APNs are issued to individuals and businesses who are suspected of having engaged in tax avoidance, and require full payment of the disputed tax within 90 days
Over the last year, HMRC’s Large Business Directorate collected £943m from large businesses through Accelerated Payment Notices (APNs), according to international law firm Pinsent Masons.
APNs are issued to individuals and businesses who are suspected of having engaged in tax avoidance, and require full payment of the disputed tax within 90 days. APNs have been subject to controversy as they are issued without the right of appeal, and HMRC has previously had to withdraw several APNs following a number of legal challenges, including judicial review.
The figure of £943m is surprisingly high, according to Pinsent Masons, and draws to attention the prevalence of tax avoidance schemes, particularly through the use of Employee Benefit Trusts (EBTs). EBTs are trusts set up by companies either in the UK or offshore to hold cash and other assets. While these schemes are legitimate, they can be used to reduce income tax and national insurance contributions and generate corporation tax reductions for payments into the trust.
While the misuse of EBTs has been on HMRC’s radar for some time, the department is cracking down in an attempt to quash tax avoidance schemes.
This includes the Rangers FC tax case, which was heard by the Supreme Court last month. During the course of the seven-year long tax saga, HMRC alleged it lost £46.2m due to such misuse of EBTs.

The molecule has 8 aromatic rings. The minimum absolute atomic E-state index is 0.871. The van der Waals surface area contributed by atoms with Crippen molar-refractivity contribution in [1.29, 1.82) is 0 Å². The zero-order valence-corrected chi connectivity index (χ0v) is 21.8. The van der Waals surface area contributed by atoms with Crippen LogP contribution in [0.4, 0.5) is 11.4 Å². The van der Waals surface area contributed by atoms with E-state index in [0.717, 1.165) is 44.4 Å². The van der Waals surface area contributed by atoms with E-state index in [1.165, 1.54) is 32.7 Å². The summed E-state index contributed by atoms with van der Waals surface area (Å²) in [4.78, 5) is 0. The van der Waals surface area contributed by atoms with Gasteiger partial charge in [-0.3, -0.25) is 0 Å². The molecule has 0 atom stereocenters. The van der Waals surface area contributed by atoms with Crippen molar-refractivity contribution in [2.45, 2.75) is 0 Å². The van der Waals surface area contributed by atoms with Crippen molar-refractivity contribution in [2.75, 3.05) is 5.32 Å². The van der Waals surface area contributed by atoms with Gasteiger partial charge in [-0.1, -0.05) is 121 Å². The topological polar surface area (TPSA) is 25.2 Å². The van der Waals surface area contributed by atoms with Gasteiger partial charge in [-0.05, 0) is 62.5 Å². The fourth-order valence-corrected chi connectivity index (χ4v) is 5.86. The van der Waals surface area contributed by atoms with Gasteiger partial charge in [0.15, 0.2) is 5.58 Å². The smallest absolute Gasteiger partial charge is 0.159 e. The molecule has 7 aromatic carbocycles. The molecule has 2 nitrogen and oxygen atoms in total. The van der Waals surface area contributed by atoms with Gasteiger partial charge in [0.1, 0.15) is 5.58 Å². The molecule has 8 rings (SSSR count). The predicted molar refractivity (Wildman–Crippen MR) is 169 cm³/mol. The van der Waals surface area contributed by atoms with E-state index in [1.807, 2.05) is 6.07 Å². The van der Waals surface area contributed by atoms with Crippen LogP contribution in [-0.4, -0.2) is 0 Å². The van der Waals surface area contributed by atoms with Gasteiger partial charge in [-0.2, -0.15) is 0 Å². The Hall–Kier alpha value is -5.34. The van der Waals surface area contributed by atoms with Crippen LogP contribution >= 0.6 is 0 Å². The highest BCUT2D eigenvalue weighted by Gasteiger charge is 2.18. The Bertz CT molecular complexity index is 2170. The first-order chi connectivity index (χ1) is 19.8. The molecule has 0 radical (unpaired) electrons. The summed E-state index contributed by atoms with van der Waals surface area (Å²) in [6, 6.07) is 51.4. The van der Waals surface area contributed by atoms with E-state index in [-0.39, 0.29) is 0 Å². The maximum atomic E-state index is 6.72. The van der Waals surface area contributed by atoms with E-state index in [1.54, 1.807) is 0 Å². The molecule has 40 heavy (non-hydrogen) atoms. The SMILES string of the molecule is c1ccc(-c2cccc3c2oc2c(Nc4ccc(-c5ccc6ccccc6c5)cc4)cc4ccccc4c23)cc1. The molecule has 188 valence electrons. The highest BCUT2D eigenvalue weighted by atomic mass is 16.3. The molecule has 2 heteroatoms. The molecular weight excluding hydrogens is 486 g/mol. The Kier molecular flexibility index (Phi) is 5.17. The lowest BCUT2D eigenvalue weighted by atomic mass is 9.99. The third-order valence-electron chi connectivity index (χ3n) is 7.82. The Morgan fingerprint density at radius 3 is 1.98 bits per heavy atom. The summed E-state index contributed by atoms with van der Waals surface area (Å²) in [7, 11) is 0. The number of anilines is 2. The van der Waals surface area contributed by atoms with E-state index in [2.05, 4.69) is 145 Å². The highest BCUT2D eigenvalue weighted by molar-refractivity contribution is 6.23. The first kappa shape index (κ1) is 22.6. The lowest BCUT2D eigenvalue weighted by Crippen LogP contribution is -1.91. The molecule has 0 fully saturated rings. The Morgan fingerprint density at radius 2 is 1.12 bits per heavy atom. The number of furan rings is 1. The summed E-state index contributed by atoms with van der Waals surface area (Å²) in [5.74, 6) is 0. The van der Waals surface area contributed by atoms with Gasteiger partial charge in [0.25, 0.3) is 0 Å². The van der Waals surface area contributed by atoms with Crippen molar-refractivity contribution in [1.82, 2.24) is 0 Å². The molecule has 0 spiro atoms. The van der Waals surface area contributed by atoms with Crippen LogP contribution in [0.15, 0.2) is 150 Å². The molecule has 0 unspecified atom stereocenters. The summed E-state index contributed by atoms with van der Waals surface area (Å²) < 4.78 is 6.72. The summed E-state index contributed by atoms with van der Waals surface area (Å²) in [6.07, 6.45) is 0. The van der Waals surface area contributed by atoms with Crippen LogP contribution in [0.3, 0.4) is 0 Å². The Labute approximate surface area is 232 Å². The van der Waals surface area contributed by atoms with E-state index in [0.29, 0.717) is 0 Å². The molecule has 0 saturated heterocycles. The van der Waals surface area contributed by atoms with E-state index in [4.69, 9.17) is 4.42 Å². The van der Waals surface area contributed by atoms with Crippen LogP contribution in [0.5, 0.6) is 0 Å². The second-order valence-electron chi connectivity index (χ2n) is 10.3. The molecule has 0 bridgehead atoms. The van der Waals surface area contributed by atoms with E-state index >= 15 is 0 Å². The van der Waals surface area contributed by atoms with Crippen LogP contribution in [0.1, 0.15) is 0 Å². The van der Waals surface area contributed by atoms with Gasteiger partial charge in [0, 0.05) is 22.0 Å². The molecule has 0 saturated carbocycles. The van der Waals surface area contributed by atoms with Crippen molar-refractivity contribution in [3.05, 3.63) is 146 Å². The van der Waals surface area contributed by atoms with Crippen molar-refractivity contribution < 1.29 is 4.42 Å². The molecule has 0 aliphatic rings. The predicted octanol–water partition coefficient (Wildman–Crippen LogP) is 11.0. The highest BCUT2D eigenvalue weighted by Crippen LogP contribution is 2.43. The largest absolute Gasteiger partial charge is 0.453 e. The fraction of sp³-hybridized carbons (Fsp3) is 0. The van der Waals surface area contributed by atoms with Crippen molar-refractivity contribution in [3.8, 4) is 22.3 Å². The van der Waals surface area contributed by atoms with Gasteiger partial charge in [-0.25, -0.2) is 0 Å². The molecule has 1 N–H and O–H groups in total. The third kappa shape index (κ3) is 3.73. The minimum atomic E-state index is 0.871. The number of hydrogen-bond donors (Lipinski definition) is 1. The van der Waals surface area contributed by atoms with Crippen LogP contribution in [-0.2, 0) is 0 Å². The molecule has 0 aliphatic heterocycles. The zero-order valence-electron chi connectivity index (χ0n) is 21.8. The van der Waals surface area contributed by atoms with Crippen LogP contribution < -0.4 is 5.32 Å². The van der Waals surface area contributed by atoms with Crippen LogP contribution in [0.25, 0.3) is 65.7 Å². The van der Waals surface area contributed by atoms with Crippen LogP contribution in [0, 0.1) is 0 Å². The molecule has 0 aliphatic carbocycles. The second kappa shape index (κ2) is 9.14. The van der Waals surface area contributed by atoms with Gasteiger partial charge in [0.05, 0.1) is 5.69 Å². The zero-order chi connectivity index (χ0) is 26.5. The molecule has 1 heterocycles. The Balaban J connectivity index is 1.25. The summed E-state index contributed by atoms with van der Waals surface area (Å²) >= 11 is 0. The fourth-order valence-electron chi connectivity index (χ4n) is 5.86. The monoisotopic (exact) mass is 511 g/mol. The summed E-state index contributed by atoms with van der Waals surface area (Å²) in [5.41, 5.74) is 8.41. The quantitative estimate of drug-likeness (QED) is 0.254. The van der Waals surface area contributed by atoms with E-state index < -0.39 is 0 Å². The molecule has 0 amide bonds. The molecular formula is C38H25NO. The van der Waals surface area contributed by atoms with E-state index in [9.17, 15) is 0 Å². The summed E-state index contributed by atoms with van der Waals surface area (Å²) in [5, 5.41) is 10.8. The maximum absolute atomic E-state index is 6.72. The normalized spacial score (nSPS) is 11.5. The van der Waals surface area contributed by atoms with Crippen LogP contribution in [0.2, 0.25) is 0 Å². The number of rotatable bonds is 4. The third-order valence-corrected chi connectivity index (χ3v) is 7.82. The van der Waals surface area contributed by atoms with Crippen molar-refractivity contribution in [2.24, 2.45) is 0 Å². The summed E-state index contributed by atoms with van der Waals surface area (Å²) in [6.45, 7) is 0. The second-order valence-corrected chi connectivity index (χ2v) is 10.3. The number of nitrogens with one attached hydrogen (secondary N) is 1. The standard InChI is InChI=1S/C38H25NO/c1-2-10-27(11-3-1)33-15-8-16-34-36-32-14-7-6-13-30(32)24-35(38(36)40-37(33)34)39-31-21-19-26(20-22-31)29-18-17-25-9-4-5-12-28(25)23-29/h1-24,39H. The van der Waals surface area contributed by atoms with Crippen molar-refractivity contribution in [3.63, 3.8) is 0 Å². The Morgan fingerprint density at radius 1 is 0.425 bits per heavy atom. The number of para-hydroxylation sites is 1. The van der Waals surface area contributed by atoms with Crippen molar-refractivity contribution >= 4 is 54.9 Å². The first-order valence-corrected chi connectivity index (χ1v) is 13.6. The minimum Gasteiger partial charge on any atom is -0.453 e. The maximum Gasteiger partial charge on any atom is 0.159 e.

Heather Self, partner at Pinsent Masons, said: “The amount collected from large businesses via APNs is surprisingly high – and a signal that HMRC is continuing to employ the tool widely.
“The tax will relate to a wide range of schemes and arrangements utilised by large businesses over recent years to reduce corporation tax payments. All large companies should be aware of the conditions under which APNs can be used, and prepare or seek professional advice accordingly.
“The sums involved can be substantial and without the right of appeal, the notices present the potential for significant disruption.
“It is also, of course, sensible to question the validity of any notice received. The use of APNs in a number of circumstances has now been subject to judicial review, with the Court of Appeal due to hear in July the Rowe case challenging the circumstances in which APNs were issued to film scheme users.
“Seeking professional advice at an early stage is essential.”